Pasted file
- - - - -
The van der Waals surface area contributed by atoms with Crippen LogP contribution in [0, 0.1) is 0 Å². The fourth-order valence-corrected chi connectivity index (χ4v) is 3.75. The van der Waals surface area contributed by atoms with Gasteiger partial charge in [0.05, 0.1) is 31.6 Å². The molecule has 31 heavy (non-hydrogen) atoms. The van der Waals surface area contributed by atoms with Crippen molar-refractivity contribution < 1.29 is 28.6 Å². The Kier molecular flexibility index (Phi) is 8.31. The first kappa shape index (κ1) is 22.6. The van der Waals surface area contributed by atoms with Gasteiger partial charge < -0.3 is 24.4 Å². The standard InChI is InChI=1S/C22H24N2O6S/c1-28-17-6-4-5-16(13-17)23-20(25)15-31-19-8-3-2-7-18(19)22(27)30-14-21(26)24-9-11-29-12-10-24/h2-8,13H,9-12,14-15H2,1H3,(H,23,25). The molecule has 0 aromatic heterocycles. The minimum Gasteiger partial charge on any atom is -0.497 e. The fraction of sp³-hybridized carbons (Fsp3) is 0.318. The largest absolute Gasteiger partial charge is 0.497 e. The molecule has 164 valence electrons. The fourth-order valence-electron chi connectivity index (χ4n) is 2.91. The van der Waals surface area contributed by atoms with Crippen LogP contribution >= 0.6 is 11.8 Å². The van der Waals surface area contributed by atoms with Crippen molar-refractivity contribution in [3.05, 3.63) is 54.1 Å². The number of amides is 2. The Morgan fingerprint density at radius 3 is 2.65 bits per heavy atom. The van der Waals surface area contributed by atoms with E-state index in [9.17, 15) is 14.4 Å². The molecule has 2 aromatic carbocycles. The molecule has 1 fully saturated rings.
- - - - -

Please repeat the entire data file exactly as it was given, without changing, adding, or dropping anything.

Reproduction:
The van der Waals surface area contributed by atoms with Crippen LogP contribution in [0, 0.1) is 0 Å². The fourth-order valence-corrected chi connectivity index (χ4v) is 3.75. The van der Waals surface area contributed by atoms with Gasteiger partial charge in [0.05, 0.1) is 31.6 Å². The molecule has 31 heavy (non-hydrogen) atoms. The van der Waals surface area contributed by atoms with Crippen molar-refractivity contribution < 1.29 is 28.6 Å². The Kier molecular flexibility index (Phi) is 8.31. The first kappa shape index (κ1) is 22.6. The van der Waals surface area contributed by atoms with Gasteiger partial charge < -0.3 is 24.4 Å². The standard InChI is InChI=1S/C22H24N2O6S/c1-28-17-6-4-5-16(13-17)23-20(25)15-31-19-8-3-2-7-18(19)22(27)30-14-21(26)24-9-11-29-12-10-24/h2-8,13H,9-12,14-15H2,1H3,(H,23,25). The molecule has 0 aromatic heterocycles. The minimum Gasteiger partial charge on any atom is -0.497 e. The fraction of sp³-hybridized carbons (Fsp3) is 0.318. The largest absolute Gasteiger partial charge is 0.497 e. The molecule has 164 valence electrons. The fourth-order valence-electron chi connectivity index (χ4n) is 2.91. The van der Waals surface area contributed by atoms with Crippen LogP contribution >= 0.6 is 11.8 Å². The van der Waals surface area contributed by atoms with Crippen molar-refractivity contribution in [3.05, 3.63) is 54.1 Å². The number of amides is 2. The Morgan fingerprint density at radius 3 is 2.65 bits per heavy atom. The van der Waals surface area contributed by atoms with E-state index in [9.17, 15) is 14.4 Å². The molecule has 2 aromatic carbocycles. The molecule has 1 fully saturated rings.